Jesse Jackson Endorses Bernie Sanders, Says 'Moderate' Democrats Can't Help Black Voters

Civil rights activist and 1988 Democratic presidential candidate Jesse Jackson is set to endorse Vermont Senator Bernie Sanders at a Grand Rapids, Michigan rally Sunday afternoon. Meanwhile, Sanders, who was one of the few white politicians to endorse Jackson during his 1988 presidential run, touted Jackson's founding of the Rainbow Coalition and his ability to bring white and black working class voters on several cable news outlets Sunday morning.

In a statement released by the Sanders campaign Sunday, Jackson criticized Democrats who are seeking a "moderate path," instead urging the party to be more progressive and choose Sanders as the nominee. Jackson said he is "enthusiastically endorsing" Sanders because of the senator's decades-long stance alongside the country's black community.

"With the exception of Native Americans, African Americans are the people who are most behind socially and economically in the United States and our needs are not moderate," Jackson declared, two days ahead of Michigan's Tuesday primary.

"A people far behind cannot catch up choosing the most moderate path," he also said.

Jackson won the Michigan Democratic presidential primary in 1988 but went on to lose the overall party nomination to Massachusetts' Michael Dukakis. "The most progressive social and economic path gives us the best chance to catch up and Senator Bernie Sanders represents the most progressive path. That's why I choose to endorse him today."

Sanders surrogate Shaun King claimed that a 1988 staffer from Jackson's presidential campaign said of Biden: "We hated Joe Biden's ass. He mistreated us that entire campaign. He would only tell those lies about marching and doing sit-ins in the Civil Rights Movement when he wasn't around Jesse."

Jackson took on Biden's claim of having a "black firewall" among the Democratic Party's African-American voting bloc. He cited Sanders' support of a wealth tax and Medicare for All as issues black voters should stand in solidarity with alongside his campaign. "That's some of what the firewall needs and that Senator Sanders has committed himself to, and that's why I can enthusiastically endorse Senator Bernie Sanders today," Jackson added in the statement.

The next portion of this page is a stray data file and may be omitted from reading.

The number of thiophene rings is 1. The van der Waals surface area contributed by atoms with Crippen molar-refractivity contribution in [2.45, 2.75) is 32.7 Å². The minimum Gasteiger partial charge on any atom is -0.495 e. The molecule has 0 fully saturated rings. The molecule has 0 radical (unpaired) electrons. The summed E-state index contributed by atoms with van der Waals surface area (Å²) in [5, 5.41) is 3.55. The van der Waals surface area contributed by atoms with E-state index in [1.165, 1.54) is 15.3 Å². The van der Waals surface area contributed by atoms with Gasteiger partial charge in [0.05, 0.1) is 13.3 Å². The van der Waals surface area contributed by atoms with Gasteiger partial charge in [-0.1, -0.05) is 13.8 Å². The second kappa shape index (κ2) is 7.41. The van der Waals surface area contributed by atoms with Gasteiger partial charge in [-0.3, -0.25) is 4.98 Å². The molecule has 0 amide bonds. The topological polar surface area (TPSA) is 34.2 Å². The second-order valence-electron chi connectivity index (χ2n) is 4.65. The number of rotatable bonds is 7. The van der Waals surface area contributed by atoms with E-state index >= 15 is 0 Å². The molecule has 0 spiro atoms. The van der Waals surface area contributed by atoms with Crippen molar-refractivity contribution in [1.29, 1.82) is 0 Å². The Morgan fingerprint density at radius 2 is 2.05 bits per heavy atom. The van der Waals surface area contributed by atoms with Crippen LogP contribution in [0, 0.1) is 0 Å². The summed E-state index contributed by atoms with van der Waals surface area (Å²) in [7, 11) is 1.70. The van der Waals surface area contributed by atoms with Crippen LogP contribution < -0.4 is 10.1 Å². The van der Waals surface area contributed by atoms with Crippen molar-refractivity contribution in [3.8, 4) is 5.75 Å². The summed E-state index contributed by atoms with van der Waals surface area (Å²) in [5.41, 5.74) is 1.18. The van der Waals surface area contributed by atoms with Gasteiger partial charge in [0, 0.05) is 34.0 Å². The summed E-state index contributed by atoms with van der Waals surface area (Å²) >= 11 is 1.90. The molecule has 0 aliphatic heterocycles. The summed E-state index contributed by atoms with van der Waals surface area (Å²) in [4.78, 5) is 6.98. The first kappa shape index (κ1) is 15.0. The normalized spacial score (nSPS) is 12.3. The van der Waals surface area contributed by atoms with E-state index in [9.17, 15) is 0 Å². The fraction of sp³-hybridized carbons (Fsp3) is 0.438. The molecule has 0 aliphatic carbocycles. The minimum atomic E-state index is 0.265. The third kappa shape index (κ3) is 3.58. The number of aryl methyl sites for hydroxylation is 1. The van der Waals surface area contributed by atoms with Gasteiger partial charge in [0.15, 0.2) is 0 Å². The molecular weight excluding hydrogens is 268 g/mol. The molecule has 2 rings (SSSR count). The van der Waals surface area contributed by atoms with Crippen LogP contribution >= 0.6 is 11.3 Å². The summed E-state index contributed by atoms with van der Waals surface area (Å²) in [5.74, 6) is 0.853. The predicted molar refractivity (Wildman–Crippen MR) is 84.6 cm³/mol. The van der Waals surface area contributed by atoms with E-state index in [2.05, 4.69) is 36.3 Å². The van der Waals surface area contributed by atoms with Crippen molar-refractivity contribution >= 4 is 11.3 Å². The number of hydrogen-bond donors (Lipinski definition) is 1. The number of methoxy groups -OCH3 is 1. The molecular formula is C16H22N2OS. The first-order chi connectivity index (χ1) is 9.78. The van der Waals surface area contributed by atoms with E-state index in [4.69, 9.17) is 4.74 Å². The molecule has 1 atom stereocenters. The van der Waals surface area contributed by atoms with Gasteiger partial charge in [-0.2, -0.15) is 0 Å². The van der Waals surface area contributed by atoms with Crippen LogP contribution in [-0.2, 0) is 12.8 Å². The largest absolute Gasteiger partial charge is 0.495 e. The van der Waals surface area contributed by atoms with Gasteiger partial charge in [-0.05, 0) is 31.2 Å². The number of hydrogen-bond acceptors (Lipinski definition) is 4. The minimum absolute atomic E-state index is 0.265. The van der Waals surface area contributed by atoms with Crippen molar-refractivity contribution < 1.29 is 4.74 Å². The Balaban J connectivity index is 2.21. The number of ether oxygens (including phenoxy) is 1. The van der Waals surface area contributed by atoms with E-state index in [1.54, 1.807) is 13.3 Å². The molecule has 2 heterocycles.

NEW: Rev. Jesse Jackson Sr. endorses Bernie Sanders for president.

He will join Sanders for a campaign rally this afternoon in Grand Rapids.

Full statement: pic.twitter.com/a3cZDbT1Lu

— Mark Cavitt (@MarkCavitt) March 8, 2020

Jackson revealed that former Vice President Joe Biden, who has enjoyed large support from African-American voters, particularly in the South, never reached out to him or asked for an endorsement.

Speaking with ABC News' George Stephanopoulos Sunday, Sanders touted Jackson's endorsement and appealed to black voters to get behind his progressive campaign.

"Later on today, we're going to have the support, I believe here in Grand Rapids, of Jesse Jackson. Jesse has been one of the great civil rights leasers in the modern history of this country," Sanders said. "He changed American politics with the concept of the Rainbow Coalition -- getting the blacks and whites and Latinos together in '84 and '88. He's been a leader in helping to transform this country, an aide to Dr. Martin Luther King, Jr., so we're proud."

California Senator Kamala Harris endorsed Biden on Sunday, which Sanders told ABC News was not particularly surprising because the elected Democratic establishment has made clear they are not going to throw their support behind his campaign.

Jackson is set to stump for Sanders' presidential campaign in Grand Rapids, Michigan Sunday afternoon. Sanders won the Michigan Democratic primary against Hillary Clinton in 2016 -- a state she went on to lose against President Donald Trump in the general election.

bernie sanders jesse jackson endorsement
Civil rights activist and 1988 Democratic presidential candidate Jesse Jackson is set to endorse Vermont Senator Bernie Sanders at a Grand Rapids, Michigan rally Sunday afternoon. SCOTT OLSON / Staff/Getty Images